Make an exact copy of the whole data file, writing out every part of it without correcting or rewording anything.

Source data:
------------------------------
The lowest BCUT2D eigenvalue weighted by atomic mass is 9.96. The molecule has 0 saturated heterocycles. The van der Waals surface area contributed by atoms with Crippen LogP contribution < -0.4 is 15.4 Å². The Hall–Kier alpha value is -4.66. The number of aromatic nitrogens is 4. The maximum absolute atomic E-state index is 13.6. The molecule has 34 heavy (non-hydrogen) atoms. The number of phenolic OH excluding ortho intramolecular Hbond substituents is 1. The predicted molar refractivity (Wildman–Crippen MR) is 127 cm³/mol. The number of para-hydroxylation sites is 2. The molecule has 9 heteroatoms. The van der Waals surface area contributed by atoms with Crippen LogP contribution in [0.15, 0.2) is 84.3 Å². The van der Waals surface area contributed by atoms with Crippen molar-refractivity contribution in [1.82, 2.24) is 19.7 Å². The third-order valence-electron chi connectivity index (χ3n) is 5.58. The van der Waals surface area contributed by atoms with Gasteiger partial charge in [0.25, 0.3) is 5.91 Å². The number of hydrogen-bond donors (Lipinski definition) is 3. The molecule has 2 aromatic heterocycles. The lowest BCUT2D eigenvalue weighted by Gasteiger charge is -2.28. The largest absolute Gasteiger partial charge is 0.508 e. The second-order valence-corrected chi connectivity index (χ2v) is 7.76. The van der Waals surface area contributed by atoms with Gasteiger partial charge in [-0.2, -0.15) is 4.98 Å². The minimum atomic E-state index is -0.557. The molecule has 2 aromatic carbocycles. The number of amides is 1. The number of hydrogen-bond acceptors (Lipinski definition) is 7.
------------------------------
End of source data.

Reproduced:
The lowest BCUT2D eigenvalue weighted by atomic mass is 9.96. The molecule has 0 saturated heterocycles. The van der Waals surface area contributed by atoms with Crippen LogP contribution < -0.4 is 15.4 Å². The Hall–Kier alpha value is -4.66. The number of aromatic nitrogens is 4. The maximum absolute atomic E-state index is 13.6. The molecule has 34 heavy (non-hydrogen) atoms. The number of phenolic OH excluding ortho intramolecular Hbond substituents is 1. The predicted molar refractivity (Wildman–Crippen MR) is 127 cm³/mol. The number of para-hydroxylation sites is 2. The molecule has 9 heteroatoms. The van der Waals surface area contributed by atoms with Crippen LogP contribution in [0.15, 0.2) is 84.3 Å². The van der Waals surface area contributed by atoms with Crippen molar-refractivity contribution in [1.82, 2.24) is 19.7 Å². The third-order valence-electron chi connectivity index (χ3n) is 5.58. The van der Waals surface area contributed by atoms with Gasteiger partial charge in [0.25, 0.3) is 5.91 Å². The number of hydrogen-bond donors (Lipinski definition) is 3. The molecule has 2 aromatic heterocycles. The lowest BCUT2D eigenvalue weighted by Gasteiger charge is -2.28. The largest absolute Gasteiger partial charge is 0.508 e. The second-order valence-corrected chi connectivity index (χ2v) is 7.76. The van der Waals surface area contributed by atoms with Gasteiger partial charge in [-0.2, -0.15) is 4.98 Å². The minimum atomic E-state index is -0.557. The molecule has 2 aromatic carbocycles. The number of amides is 1. The number of hydrogen-bond acceptors (Lipinski definition) is 7.